Computer scientists develop a simple tool to tell if websites suffered a data breach. Computer scientists have built and successfully tested a tool designed to detect when websites are hacked by monitoring the activity of email accounts associated with them. The researchers were surprised to find that almost 1 percent of the websites they tested had suffered a data breach during their 18-month study period, regardless of how big the companies' reach and audience are. Source 8f.
This isn't truly about a website being hacked - it's about the organization's data being hacked. The website is untouched and may have been used to gain access, but the data that the company has been gathering - logins, passwords, security questions, etc. - is what has been compromised. This technology that the article mentions is a honeypot style trap. The hackers have gained the passwords to the accounts and are accessing them in various ways. One of the ways we secure our client's site is by geolocation techniques, preventing access from geographical locations that are bad actors - North Korea, Nigeria, etc. - that the customer has no business in and never expects interaction with. We also encourage password cycling, prevent simple passwords and prevent password repetition but, if someone's password gets compromised, there really isn't much you can do if you aren't aware of it.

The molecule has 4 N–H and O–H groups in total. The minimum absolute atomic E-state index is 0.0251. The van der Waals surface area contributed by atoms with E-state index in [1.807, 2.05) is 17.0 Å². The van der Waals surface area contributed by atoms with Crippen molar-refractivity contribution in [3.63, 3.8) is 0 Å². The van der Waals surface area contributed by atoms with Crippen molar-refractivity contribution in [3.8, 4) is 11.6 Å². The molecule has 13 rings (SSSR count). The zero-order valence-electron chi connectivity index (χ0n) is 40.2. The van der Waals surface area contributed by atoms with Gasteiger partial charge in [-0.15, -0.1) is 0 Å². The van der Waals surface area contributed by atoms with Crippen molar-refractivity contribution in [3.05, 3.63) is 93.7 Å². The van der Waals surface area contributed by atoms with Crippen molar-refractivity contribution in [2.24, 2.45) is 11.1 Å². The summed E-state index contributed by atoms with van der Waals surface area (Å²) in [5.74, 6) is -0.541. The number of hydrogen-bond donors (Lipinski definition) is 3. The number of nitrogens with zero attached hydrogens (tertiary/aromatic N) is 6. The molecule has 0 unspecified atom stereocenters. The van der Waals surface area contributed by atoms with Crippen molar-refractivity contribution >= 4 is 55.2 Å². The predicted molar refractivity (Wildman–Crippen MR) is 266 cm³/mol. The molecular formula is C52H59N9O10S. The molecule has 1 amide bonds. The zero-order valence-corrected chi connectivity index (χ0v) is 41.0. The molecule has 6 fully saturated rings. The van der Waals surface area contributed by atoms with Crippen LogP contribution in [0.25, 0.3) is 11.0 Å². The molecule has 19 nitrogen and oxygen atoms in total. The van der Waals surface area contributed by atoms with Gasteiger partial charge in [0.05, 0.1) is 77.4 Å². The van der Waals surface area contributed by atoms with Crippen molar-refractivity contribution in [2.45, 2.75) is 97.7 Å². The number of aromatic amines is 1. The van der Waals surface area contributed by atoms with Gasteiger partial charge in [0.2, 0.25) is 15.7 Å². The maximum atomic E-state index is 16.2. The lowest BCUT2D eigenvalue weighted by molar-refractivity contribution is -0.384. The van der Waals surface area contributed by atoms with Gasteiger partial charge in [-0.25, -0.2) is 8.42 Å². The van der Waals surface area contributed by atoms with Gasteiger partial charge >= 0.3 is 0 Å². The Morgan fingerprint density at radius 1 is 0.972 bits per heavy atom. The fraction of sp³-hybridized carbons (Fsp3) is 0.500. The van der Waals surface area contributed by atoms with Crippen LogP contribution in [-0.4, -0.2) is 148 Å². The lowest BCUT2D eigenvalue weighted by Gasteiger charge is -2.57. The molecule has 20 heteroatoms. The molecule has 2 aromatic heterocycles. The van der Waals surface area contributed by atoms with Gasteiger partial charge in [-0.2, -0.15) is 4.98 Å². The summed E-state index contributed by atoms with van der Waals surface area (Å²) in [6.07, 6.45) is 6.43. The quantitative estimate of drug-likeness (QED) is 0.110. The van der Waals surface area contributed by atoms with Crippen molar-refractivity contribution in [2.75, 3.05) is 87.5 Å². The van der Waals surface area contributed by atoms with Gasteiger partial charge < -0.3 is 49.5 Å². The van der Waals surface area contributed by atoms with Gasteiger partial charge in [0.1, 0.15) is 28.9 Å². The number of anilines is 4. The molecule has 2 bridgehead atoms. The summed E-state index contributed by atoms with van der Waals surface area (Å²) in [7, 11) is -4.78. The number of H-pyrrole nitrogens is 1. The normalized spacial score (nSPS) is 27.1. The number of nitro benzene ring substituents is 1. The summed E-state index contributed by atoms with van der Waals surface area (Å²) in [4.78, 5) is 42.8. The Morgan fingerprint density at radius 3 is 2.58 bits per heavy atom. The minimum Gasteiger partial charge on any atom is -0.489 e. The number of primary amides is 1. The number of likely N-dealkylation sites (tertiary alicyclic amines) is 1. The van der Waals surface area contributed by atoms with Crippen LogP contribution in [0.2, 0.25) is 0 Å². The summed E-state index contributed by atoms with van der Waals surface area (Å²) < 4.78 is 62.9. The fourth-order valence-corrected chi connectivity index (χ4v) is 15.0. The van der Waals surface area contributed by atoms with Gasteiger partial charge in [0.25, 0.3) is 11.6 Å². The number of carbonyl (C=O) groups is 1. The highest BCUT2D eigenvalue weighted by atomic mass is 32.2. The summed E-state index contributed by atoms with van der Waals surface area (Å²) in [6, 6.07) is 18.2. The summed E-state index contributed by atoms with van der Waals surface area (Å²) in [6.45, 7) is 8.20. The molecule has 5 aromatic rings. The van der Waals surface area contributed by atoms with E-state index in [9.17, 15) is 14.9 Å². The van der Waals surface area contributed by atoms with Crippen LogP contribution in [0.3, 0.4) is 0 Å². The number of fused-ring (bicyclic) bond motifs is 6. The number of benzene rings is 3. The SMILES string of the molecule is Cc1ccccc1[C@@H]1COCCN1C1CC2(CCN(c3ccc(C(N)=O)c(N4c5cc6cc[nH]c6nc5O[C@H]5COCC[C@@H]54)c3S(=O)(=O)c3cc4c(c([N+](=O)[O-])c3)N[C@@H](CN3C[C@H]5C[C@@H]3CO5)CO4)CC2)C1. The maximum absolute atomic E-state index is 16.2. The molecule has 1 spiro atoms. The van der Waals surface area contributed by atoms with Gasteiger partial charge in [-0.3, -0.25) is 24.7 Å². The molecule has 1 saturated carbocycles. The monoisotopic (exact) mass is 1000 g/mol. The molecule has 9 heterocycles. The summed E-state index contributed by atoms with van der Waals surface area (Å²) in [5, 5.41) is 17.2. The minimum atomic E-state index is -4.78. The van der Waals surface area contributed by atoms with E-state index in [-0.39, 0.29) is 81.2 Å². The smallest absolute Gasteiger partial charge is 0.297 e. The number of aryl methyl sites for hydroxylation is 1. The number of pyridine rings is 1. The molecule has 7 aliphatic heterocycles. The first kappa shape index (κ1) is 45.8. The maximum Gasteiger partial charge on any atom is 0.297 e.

Not successfully so far. But this is a warning kind of because this can happen to anyone. I noticed that while looking at my Apache logs, somebody tried to access my administration pannel thinking I was using Wordpress. Luckily they did not succeed because first of all, I wasn't using Wordpress, I was using my own administration panel I made. But the strange thing is unless you type the name of the site exactly on google you won't find it. I didn't share my website with anyone (Except maybe in one or two places for a resume but I don't think potential employers shared it).